I’ve been involved in local affairs as a neighborhood representative for over 25 years, so while I have no particular affection for politics, I have enormous respect for the grassroots form of democracy that has allowed the town in which I live, and thousands of American communities like it, to endure and even prosper for literally hundreds of years.

I am, by the way, a great fan of catnaps, a trick I learned from my wife early on in our marriage that has served me well over the years. I never sleep on the job, but while I can doze even in social situations without anyone really noticing (no mean feat), I use such occasions in a way you may never have considered: I meditate, and most decidedly not on my navel.

The trick is to let your subconscious off the leash, and then pursue it as it begins to wander across the landscape of your imagination. It was in the course of such a brief respite (town meeting can be a most rewarding experience, but if you’ve ever attended one you may have noticed how some speakers tend to drone) that “the big idea” came to mind.

I have had a somewhat out of the ordinary life. While in college and on into my 20s I worked in the theater as a stage manager and producer; later, I became a reporter, photographer and editor, covering the glory years of rock and roll from such vantage points as the stage at Woodstock (yes, the original one, with Janice Joplin and The Who). I also reported on the Democratic National Convention in Chicago (yes, that one) and the French General Strike of 1968. Those were dangerous, but fascinating times and they gave me my first opportunities to be published.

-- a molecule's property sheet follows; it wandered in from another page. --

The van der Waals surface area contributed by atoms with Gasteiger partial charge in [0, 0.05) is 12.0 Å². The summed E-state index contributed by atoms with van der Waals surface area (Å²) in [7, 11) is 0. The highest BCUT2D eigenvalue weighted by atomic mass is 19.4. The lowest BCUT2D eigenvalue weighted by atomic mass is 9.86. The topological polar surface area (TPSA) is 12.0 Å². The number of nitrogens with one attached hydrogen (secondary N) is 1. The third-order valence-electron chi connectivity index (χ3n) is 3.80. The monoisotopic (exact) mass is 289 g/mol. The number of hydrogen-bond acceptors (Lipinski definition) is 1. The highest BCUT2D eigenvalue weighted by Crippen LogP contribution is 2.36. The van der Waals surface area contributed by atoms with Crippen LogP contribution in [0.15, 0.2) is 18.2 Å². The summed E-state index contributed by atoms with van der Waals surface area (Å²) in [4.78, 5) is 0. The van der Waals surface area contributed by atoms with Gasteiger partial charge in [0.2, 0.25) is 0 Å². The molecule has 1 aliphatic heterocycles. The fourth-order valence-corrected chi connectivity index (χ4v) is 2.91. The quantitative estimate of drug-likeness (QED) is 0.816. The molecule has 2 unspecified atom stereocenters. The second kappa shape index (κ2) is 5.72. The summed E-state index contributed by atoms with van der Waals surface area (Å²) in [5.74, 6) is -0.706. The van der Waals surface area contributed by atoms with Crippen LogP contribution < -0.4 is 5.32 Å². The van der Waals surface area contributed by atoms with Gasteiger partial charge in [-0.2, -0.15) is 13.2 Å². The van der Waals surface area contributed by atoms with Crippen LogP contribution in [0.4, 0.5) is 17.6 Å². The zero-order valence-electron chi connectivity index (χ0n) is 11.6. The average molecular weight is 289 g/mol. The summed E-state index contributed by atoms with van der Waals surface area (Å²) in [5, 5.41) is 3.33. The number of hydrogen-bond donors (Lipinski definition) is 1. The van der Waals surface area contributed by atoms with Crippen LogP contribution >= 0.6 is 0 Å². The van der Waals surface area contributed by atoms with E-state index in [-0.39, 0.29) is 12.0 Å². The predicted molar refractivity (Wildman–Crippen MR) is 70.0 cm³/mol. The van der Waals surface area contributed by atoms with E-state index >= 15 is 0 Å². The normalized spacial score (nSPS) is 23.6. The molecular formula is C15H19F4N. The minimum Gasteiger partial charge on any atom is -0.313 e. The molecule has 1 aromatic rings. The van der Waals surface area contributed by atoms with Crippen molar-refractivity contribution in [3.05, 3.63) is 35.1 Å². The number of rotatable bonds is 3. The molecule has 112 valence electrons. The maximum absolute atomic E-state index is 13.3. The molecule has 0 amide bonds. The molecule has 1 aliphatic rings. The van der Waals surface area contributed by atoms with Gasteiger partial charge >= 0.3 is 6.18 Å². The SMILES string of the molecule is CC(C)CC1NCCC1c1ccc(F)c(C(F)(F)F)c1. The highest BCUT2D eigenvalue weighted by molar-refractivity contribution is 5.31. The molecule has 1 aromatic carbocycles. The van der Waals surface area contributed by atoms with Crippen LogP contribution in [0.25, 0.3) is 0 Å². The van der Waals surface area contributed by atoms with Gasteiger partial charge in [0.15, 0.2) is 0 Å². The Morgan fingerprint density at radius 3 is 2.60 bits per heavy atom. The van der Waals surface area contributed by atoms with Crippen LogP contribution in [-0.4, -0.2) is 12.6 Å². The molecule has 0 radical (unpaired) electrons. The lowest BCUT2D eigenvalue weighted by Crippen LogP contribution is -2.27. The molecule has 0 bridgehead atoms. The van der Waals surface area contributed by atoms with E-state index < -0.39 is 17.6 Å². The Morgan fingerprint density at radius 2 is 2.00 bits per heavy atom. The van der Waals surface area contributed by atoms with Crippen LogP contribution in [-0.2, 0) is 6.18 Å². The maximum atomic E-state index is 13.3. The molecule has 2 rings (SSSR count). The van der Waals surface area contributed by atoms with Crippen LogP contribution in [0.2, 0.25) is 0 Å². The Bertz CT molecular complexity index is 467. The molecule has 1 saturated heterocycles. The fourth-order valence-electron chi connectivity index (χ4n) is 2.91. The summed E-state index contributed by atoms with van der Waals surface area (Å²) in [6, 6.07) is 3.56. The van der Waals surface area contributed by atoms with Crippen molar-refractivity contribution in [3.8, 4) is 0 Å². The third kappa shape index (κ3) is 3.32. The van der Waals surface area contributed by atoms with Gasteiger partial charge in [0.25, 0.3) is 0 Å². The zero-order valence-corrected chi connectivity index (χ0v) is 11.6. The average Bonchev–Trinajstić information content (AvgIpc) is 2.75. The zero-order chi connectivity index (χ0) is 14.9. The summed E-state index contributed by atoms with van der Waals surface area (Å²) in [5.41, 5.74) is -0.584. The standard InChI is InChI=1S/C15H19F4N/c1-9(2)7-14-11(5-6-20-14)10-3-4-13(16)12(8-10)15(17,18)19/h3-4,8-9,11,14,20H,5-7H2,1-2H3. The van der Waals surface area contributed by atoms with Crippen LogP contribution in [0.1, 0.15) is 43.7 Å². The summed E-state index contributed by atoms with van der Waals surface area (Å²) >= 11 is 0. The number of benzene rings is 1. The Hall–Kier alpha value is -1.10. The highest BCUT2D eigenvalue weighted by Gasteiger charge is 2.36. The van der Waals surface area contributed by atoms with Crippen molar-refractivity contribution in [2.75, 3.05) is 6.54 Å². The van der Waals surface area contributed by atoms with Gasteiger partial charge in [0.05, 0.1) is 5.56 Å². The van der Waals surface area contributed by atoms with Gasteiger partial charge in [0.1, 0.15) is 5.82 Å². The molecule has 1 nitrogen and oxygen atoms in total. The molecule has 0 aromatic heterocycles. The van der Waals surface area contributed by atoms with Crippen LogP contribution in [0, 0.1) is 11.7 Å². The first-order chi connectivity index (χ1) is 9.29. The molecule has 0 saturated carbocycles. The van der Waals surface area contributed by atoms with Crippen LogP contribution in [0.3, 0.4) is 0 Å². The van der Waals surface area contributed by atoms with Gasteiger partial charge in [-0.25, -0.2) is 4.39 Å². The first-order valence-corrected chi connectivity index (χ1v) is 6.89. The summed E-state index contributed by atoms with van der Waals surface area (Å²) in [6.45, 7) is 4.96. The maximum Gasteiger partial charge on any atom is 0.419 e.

Then, I became a teacher in the Boston schools, working with inner-city kids through a horrendous time when a desegregation order was in force and the city was in crisis. You’ve already heard the rest of the story, but here’s what’s important: While drowsing my way through a late-night session of town meeting I had a bit of an epiphany: after decades of writing my way quite literally around the world (if only from my study) and marketing scores of companies, I realized that one of the most misunderstood and underrated parts of American life are communities just like mine.

Subsequently (it’s been a few years since that “ah-ha moment”), I’ve been able to elaborate on that idea, while always hewing to the notion that when thinking about history, the environment and culture when expressed through the agency of town government (and the more grassroots the better), one can begin to understand and even participate in the process of making life better in a very personal and meaningful way.

I’ll be back to tell you more, but in the interim take a moment to think of the ways you give back to your community. Whether you’re a corporate CEO, an entrepreneur, or just a freelance writer and marketer like me, the act of community building is as timeless and rewarding as life itself.

 

See earlier Blog articles by Peter Golden.

 

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The Golden Group is a marketing, creative and Web services firm located in the Metrowest area of Greater Boston, Massachusetts.